Last year, between the two of us, we watched an average of 317 movies.
This year our goal is to top that by watching at least one a day.
And as an extra special torture, we've decided to write about all of them.

02 March 2008

The Wrong Man, dir. Alfred Hitchcock (1956)

STEVE says:
This movie annoyed the hell out of me.

Hang on, let me back up. The Wrong Man was a pretty good movie. Based on a true story, Henry Fonda's Manny Balestrero is arrested after being misidentified as the man who held up several businesses in his neighbourhood. While trying to find people who will corroborate his story (that he was away on vacation with his wife during the time of the first robbery) Manny's wife goes insane and must be committed, leaving him to face the trial by himself. Fonda was great, Vera Miles as Mrs. Balestrero was great, and Hitch was top-of-his-game, even shooting outside the box on this one, using real New York locations instead of going his usual studio/back projection route.

What annoyed me here was the way the case was handled - whether by screenwriter Angus McPhail or by the actual persons involved, I cannot say. Either way, it was a mess. The women from the insurance office who identify Balestrero in the first place are simply paranoid. This man looks vaguely like the robber - in that he's tall and thin - and therefore he must be the robber. Nevermind asking why the robber - who never covered his face or tried to hide his identity in any way - would simply waltz into the office a few weeks later and transact business as usual. They jump immediately to the conclusion that Balestrero is their man. More unbelievable is the fact that they'd been robbed by this guy twice before. I'll allow that you might misidentify someone you've seen only once - but when he comes back a second time, you'd be able to tell him apart from Henry Fonda, I don't care how similar their features.

Then there's the police: Considering that The Wrong Man was filmed ten years before the Miranda v. Arizona case, I didn't exactly expect them to read Manny his rights. But all through the questioning he was flat-out denied a phone call, and no one - not even Manny himself - suggested that having a lawyer present might be a good idea. Manny was pretty much railroaded. You could argue that this is what really happened, but that only makes it all the more infuriating.

When Manny finally does hire Frank D. O'Connor to defend him, O'Connor puts the onus of finding witnesses and alibis on Manny! I ask you: What the hell kind of lawyer doesn't have an investigator working for him? If, gods forbid, I'm ever involved in any kind of legal complications, and my lawyer wants me to do the footwork, you'd better believe I'm going to ask for a kick-back.

And I would be remiss in talking about a movie that deals with a wrongfully accused man, were I not to mention the West Memphis Three. Manny Balestrero - at least this movie's representation of Manny Balestrero - spent one night in a holding cell, and about 45 seconds in prison after his arraignment. Damien Echols, Jessie Misskelley and Jason Baldwin have been in jail since 1993 - Damien, on death row - convicted of murdering three little boys in the Robin Hood Hills area of West Memphis, Arkansas, with no actual physical evidence to prove that they committed the crimes, and despite the fact that - wait for it - Jessie was at a wrestling match several towns over at the time the crimes would have been committed. Nearly fifty years since the Balestrero case and it's only gotten worse.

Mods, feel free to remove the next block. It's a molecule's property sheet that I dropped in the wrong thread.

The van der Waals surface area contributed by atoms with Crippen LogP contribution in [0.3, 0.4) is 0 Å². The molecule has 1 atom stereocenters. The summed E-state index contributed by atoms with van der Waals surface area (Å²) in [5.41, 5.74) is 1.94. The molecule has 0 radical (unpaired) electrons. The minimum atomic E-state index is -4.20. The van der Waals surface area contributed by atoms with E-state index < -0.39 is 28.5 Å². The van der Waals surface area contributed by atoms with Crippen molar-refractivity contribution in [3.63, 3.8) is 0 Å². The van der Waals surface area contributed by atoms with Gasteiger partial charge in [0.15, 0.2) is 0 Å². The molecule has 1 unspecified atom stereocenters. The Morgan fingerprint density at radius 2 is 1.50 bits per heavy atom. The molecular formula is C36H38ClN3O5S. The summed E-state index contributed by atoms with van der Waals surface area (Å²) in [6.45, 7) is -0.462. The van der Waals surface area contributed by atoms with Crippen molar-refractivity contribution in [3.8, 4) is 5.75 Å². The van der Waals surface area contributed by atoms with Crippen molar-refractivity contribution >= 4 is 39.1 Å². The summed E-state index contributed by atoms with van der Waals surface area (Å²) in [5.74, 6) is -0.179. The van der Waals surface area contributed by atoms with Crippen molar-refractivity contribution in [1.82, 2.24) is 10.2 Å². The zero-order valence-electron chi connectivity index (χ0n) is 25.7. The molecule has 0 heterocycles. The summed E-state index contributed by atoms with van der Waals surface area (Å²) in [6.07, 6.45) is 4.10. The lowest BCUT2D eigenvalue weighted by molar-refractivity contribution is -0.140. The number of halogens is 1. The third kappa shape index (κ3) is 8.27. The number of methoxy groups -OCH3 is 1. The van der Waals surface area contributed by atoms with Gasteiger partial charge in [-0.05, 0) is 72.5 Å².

I want to say "Regardless of all this, it was a good movie," but I'm not sure that makes sense. Yes, it was well-made, the acting and direction were superb, and the location shoots added a layer of reality that I find missing from so many Hitchcock films, due to his reliance on the "controlled environment" of shooting in a studio - but... can it really be a good movie when the true events were so ridiculously unbelievable?

I'm afraid the jury's still out on that one.


NIKKI says:
So many things made The Wrong Man enjoyable. Henry Fonda's performance, for one, as the workaday husband and father, the family man with his heart in the right place. Fonda does here what he does best, mixing stoicism and vulnerability, to create a complex character whose success you can't help but root for.

The story, too, was interesting, based on a true account. To witness Hitchcock's recreation of that account and watch how it all played out was genuinely compelling, if entirely frustrating that such ridiculousness could happen to anybody.

And Hitchcock's dark shadows and visionary direction made the thing even more watchable.

What was difficult to enjoy about this one was just how mad the whole situation was. How Manny was persecuted simply because he might, sort-of, perhaps looked like another robber working his neighbourhood. The women at the insurance office coulda sworn he was the robber, and so without physical, or even remotely logical, evidence, Manny is charged and spends time in jail. Then he is forced to spearhead his own investigation, with Manny and his wife travelling the countryside looking for that much-needed evidence to clear him.

I suppose this all happened, but can you believe it? Well, I guess we can, because it's not a stand alone incident, and it's not something that stopped occurring as investigative techniques and technologies improved.

In all, the history lesson, coupled with Hitchcock at his swift directorial best, made this one a good, if hellishly frustrating, piece.


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